13 July, 2014

A Fox's Guide to Figure Painting (Part 9)

I apologise for the quality of these illustrations, I'm playing with a new sketching program on my iPad and it feels like finger painting. This sequence of sketches is basically designed to show the way I paint eyes on figures, it's a technique I learned from a few painters many years ago, gradually refining it into my own style.

Let's start with the basic figure face.

The problem with fine detail on figures is that you often need to create minute elements that are smaller than a single drop of paint on the end of a brush tip. There are ways around this.

The first thing I do is to apply a white dot over the entire area of the eye. It doesn't matter if this dot is bigger than the final eye (in fact it's probably good if this dot is too big). If i'm doing something more exotic (like a cat's eye), I might colour this sclera in yellow, red, or some other shade.

Next we determine the colour of the iris. This can be done with a simple stripe of colour across the white sclera, the placement of these lines may determine the direction the figure is looking once the eyes are finished.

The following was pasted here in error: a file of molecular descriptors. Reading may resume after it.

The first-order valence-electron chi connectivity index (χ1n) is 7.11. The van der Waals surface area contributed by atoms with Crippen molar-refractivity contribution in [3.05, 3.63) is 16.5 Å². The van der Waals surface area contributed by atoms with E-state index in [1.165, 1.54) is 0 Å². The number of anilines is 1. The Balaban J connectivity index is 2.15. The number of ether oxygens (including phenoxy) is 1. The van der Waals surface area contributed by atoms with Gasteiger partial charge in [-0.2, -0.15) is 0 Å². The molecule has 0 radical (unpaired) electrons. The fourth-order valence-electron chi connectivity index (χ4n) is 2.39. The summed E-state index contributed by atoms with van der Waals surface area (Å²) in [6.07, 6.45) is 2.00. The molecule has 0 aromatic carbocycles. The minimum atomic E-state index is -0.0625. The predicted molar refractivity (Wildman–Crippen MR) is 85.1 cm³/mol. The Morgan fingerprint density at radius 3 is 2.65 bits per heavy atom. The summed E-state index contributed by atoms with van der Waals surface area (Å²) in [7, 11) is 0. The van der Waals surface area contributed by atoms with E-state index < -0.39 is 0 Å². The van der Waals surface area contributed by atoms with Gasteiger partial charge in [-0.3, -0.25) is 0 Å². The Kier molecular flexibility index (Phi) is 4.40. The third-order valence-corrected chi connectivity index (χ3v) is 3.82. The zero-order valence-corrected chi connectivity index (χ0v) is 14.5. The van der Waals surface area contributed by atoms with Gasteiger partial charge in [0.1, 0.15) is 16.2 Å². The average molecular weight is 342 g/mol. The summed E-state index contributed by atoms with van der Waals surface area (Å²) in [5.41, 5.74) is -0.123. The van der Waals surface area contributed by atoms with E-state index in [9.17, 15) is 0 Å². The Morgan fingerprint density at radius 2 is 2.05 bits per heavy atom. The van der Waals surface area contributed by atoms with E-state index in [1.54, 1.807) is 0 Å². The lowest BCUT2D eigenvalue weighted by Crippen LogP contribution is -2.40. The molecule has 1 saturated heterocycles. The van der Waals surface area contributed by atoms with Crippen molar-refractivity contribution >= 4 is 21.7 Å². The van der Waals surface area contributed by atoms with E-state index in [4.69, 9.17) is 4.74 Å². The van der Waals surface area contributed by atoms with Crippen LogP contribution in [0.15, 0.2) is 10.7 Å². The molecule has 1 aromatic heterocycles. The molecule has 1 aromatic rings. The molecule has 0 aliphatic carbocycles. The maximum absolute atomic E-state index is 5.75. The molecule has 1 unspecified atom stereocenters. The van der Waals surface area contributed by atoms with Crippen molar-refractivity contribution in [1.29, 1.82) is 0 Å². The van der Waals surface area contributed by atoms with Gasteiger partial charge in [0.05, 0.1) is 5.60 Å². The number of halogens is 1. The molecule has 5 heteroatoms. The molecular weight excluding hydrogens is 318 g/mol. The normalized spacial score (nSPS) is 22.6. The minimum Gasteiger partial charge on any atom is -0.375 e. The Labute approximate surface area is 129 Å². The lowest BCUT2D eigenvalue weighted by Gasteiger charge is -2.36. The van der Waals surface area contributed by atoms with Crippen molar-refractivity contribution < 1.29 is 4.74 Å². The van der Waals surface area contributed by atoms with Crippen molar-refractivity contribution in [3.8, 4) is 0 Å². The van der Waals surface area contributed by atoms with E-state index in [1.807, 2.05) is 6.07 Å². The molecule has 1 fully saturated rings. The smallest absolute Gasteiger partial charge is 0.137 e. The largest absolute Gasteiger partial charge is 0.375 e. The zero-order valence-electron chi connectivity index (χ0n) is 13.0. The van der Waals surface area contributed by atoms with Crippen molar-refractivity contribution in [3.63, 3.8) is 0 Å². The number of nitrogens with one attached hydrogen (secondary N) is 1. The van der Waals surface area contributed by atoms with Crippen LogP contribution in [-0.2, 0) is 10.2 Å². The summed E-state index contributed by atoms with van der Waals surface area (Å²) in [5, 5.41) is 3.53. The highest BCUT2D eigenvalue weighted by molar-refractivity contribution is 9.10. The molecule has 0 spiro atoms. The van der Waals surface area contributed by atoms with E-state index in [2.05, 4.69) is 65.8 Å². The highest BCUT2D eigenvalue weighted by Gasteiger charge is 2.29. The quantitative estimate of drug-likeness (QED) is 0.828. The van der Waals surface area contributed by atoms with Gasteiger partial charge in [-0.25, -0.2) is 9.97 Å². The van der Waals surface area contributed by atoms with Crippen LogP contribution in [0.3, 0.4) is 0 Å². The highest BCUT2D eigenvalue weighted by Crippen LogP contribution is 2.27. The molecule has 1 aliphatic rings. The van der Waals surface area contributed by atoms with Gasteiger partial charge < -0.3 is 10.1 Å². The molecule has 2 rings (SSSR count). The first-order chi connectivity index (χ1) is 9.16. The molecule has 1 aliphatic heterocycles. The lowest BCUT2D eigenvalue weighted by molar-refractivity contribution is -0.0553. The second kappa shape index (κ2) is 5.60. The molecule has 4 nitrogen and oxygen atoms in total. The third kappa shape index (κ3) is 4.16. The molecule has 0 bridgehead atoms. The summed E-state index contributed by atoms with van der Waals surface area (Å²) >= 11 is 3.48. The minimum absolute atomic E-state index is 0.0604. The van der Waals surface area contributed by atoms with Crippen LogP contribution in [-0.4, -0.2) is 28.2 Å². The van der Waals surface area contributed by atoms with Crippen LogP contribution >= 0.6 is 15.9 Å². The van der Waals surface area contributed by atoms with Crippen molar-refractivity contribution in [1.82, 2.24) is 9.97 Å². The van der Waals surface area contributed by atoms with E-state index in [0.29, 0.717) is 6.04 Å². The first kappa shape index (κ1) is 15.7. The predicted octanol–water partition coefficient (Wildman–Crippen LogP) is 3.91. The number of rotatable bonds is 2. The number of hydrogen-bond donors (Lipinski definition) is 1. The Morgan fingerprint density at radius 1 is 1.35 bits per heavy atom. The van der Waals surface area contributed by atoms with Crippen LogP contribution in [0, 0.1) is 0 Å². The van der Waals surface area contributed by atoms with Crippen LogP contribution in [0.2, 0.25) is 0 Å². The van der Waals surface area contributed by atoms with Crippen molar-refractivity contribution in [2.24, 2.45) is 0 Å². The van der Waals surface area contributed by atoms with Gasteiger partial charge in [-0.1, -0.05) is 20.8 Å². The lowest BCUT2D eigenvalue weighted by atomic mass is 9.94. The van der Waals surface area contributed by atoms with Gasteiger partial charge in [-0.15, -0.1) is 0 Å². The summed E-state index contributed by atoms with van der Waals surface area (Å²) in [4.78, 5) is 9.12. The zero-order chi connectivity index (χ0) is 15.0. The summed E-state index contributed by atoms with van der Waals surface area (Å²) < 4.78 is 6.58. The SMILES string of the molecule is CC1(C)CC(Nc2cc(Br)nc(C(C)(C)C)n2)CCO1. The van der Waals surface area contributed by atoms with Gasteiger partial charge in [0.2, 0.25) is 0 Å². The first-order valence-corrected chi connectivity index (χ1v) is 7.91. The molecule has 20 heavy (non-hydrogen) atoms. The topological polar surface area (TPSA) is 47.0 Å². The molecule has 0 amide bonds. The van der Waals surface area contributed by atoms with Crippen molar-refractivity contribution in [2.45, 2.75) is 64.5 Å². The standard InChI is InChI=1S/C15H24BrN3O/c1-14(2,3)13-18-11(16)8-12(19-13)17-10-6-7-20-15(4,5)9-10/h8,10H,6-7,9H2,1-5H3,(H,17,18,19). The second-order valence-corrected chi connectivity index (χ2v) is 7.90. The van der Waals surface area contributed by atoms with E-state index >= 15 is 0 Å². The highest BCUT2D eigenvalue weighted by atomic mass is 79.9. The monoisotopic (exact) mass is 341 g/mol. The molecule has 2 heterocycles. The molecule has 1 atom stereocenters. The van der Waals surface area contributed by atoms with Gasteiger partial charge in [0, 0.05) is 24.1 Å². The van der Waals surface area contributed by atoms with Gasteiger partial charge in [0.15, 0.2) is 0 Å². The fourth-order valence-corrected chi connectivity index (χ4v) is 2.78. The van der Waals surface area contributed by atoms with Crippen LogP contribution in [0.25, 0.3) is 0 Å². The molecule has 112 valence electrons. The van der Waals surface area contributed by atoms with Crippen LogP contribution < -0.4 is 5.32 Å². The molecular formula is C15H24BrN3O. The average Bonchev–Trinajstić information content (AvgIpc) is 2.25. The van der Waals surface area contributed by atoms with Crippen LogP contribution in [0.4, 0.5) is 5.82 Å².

Drawing a vertical slit takes practice, but it's not too hard after a few attempts. I don't bother with the black pupils, because my hand just isn't steady enough, and because these are figures for playing with, not for close examination. 

Next, I take a darkened shade of the skin tone, perhaps mixing in some black or an eyeshade colour if I'm painting a figure with make-up on. With this colour I paint over the edges of the white sclera to give the eye it's intended shape.

This is why the original white colouring doesn't matter if it spreads too far. If you wait until the first layer of paint has completely dried when you do this, you can leave a very thin slit for the eye. For some figures, I'll look at some art books to get inspiration for eye expressions (angry eyes, worried eyes, sad eyes, surprised eyes, etc.) these all vary with the eye outlines.

Next I blend a colour between the eye outline and the skin shade, to graduate the eye outline toward the figure's skin-tone. An outer line, overlapping the existing eye outline makes the outline finer.

In figures with dramatic make-up or stronger shadows, I might keep the darker outline larger above the eyes, perhaps stretching it as far as the eyebrow ridge. Books on make-up and fashion spreads from newspapers/magazines/websites can give some great ideas for facial colourings in this regard.

The final thing I do before this paint dries is blend it into the existing skin-tone.

I've always thought that the eyes can make or break a figure. I might not get them right every time, but a bit of effort gives some character and personality. 

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